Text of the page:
I seem to have alienated certain readers because of my status as an active Yankees fan. I have always maintained that I am primarily a fan of Baseball... I have visited Cooperstown, on what my husband and I still consider one of our most romantic trips ever (I was awed and teary-eyed; definitely schedule six hours at least to tour the hall of fame. What an awesome place.) and I go to every Cape league game I can, encouraging the sport's future stars, and the preservation of a great tradition of high quality baseball on small, accessible, fog-shrouded fields on Cape Cod. In short, I love this game.
And no, I can't throw the ball to save my life.
So, given that I spend a fairly large percentage of my time watching baseball, reading about baseball, arguing about baseball, and occassionally dancing around the house in my underwear in uncontained glee at Yankee victories, I suppose it was inevitable that I come up with...
My Very Own Theory.
It's nothing groundbreaking, like sabermetrics, or beane-ball, or whatever. But I would like to check it out statistically nonetheless, and if possible, test it scientifically.
here it is.
ya know how a pitcher is about to get the last guy out of the inning? He's got at least an 0-2 count, maybe as much as a 3-2 count. This usually happens near the end of the game, or at least during a late rally by the opposing team.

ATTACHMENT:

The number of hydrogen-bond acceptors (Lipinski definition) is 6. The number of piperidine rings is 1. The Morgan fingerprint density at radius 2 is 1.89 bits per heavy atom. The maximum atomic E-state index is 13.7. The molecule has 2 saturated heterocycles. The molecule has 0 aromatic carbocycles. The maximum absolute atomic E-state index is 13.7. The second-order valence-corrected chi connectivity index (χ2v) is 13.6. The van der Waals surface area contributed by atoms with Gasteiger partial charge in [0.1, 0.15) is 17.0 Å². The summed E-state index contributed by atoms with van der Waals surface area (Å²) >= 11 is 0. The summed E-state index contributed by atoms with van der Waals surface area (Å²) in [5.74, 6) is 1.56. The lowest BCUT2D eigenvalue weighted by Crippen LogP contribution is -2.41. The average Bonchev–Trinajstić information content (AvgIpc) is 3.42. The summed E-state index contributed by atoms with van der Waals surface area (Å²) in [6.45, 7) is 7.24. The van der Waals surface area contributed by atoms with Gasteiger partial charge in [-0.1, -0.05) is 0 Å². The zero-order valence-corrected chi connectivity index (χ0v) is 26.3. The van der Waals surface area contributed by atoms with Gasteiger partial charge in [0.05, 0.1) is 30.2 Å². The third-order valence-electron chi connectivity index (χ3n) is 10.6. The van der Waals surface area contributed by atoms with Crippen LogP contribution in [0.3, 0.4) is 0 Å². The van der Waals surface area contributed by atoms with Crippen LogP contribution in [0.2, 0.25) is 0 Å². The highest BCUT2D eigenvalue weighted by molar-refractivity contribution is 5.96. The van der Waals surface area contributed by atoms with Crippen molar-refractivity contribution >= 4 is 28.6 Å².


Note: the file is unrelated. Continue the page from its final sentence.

Everyone in the stadium gets to their feet and cheers for that last strike (Matt says this phenomenon dates directly back to the pitching performances of Ron Guidry, the great starting pitcher for the Yankees in the late seventies/early eighties).
But it never happens on that pitch. When the crowd gets to its feet and cheers for the strike out, the next pitch is almost always down and in the dirt, outside, or whatever. But not a strike. Unless the guy swings at it. Which he hardly ever does.
So this raises some questions:
1. Does the pitcher simply get over excited by the crowd fervor, causing him to overthrow the next pitch?
2. If so, would it help (in home games) for the crowd to be all nonchalant about the 0-2 (or whatever-2) pitch, so as not to jinx the strike-out pitch?
3. Are hitters aware of this jinx, and therefore hold off on swinging at the "ovation pitch," knowing it will probably be a ball?
I want the Elias sports people on this, now.